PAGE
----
This piece started as a “Not All Men” rant.
Last Sunday, I was a twitchy mess; the unrelenting energy of the full moon in Libra amplified all my insecurities around relationships. I won’t go into the specifics because I don’t want to try to justify my behavior.
But I was raw with emotion, like a wire stripped of its protective casing, spasmodically sparking and primed to flare out in a shower of self-righteous indignation.
So, when I read Kelly Branyik’s article, “Entitlement, Toxicity & Temper Tantrums—Why I’m Tired of Dating Men,” I lost my cool.
Poor little me was thinking, “I’m doing my goddamn best to figure out how to be an ally, and now I’m being told that all men are nothing but entitled babies”—in perfect temper-tantrum form.
Her story opens with one of those sickening experiences we hear so often: a cruel, hurtful deprivation involving sex coerced upon her by a man. As I read, an all-too-familiar gnarled pit of anger and disgust twisted in my gut—anger that this sh*t still happens so frequently it might as well be all men who do it.
And, like the man-child at the heart of us all, I didn’t properly channel that anger. I skimmed through the rest of the article in a huff and read the last line:
“We want more out of our men, and they are not listening.”
That sent me over the top, and I dropped this pouty little passive-aggressive gem in the comments: “Some of us are listening, but no one is talking to us”—gah…reading my own words makes me cringe.
Kelly responded with a long litany of all the horrible sh*t men do to women (all of it true), and I doubled down, this time with a literal “Not All Men” comment.
When I later lashed out at a friend for no reason, the severity of my tailspin dawned on me. I sent a message to Kelly and apologized for overreacting. We had a good chat about it, and maybe that sparked a new friendship.
But the next morning, I was still feeling slighted by the unfairness of it, so I settled into my writing chair to draft a piece about where that anger needs to be directed.
Luckily, I decided to read Kelly’s article a second, thorough time, and discovered that the rest of the piece is actually pretty balanced and contains interesting insights for men to hold each other accountable.
A guilty, sinking, uh-oh feeling slowly metastasized inside me as the full scale of my childish whining began to sink in.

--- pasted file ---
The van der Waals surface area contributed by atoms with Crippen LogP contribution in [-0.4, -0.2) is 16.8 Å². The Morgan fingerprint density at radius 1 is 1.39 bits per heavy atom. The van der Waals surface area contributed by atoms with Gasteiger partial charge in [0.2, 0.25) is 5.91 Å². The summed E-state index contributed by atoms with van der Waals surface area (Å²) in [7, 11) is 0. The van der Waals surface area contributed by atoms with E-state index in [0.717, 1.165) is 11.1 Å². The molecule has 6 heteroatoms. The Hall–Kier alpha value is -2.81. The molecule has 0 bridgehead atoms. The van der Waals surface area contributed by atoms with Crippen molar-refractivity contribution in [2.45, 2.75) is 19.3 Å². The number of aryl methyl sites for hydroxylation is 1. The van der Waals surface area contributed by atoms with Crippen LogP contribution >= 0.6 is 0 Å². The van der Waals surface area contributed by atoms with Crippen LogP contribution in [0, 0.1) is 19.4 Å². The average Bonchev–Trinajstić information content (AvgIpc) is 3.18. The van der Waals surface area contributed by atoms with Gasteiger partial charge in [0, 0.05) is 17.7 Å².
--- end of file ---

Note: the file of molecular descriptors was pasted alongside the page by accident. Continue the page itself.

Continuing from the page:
Then I read James Ezimoha’s piece, “A Man’s Perspective on Feminism & How to Show the Eff Up,” and something clicked. I realized that harping on “Not All Men” is simply selfish and pulls attention and energy away from enacting real change.
Thank you, brother, for showing me how to man the f*ck up.
An understanding began to crystalize in my mind of where I fit into this fight against the patriarchy, of what it means to be an ally.
An ally is strong enough to take it when a woman rages against the countless humiliations and savageries they’ve suffered from our gender.
An ally realizes that even if we’ve never perpetrated any of those obviously barbarous acts ourselves, we’ve lived in and benefited from the systemic suppression of women.
In college, my male friends and I used to make jokes that I now realize are callous, misogynistic symptoms of the foundational subjugation that still haunts our culture, so I’m not entirely free of guilt.
I’ve made women uncomfortable with my inept attempts at displaying interest under these baffling rules of repressed emotion and stifling gender norms, so I can stand a little spittle flying in my face from primal roars of exasperation.
While I’ve never pressured a woman into sex only to ghost her once my lust is sated, my pattern of intense infatuation followed by sudden disinterest has caused just as much pain.
Men, my brothers, none of us is guilt-free.
We’ve all benefited from the system in some way—whether it’s higher pay and easier access to education, or the social acceptance of our temper tantrums, or the simple freedom of walking down a street without leering eyes and unwanted advances.
Maybe we’re not total assholes like that guy in Kelly’s story, but demanding recognition for acting like a decent human only erects another obstacle in the path towards social justice.
It’s our responsibility to act like grown men, to examine the ways our unchecked, self-centered drives have maintained the dominant paradigm.
So now this piece has evolved into an invitation.
Women, our sisters, we will proudly witness your fury.
We want you to feel your anger, immerse yourself in the injustice of it, the wrongness of it.
Scream, scream until your voice is hoarse, scream until your fury is exhausted, and the world trembles in well-deserved shame.
Scream until you collapse into a sobbing heap, emotionally drained and utterly spent.
Then take our hand and, together, let’s burn this motherf*cking patriarchy to the ground.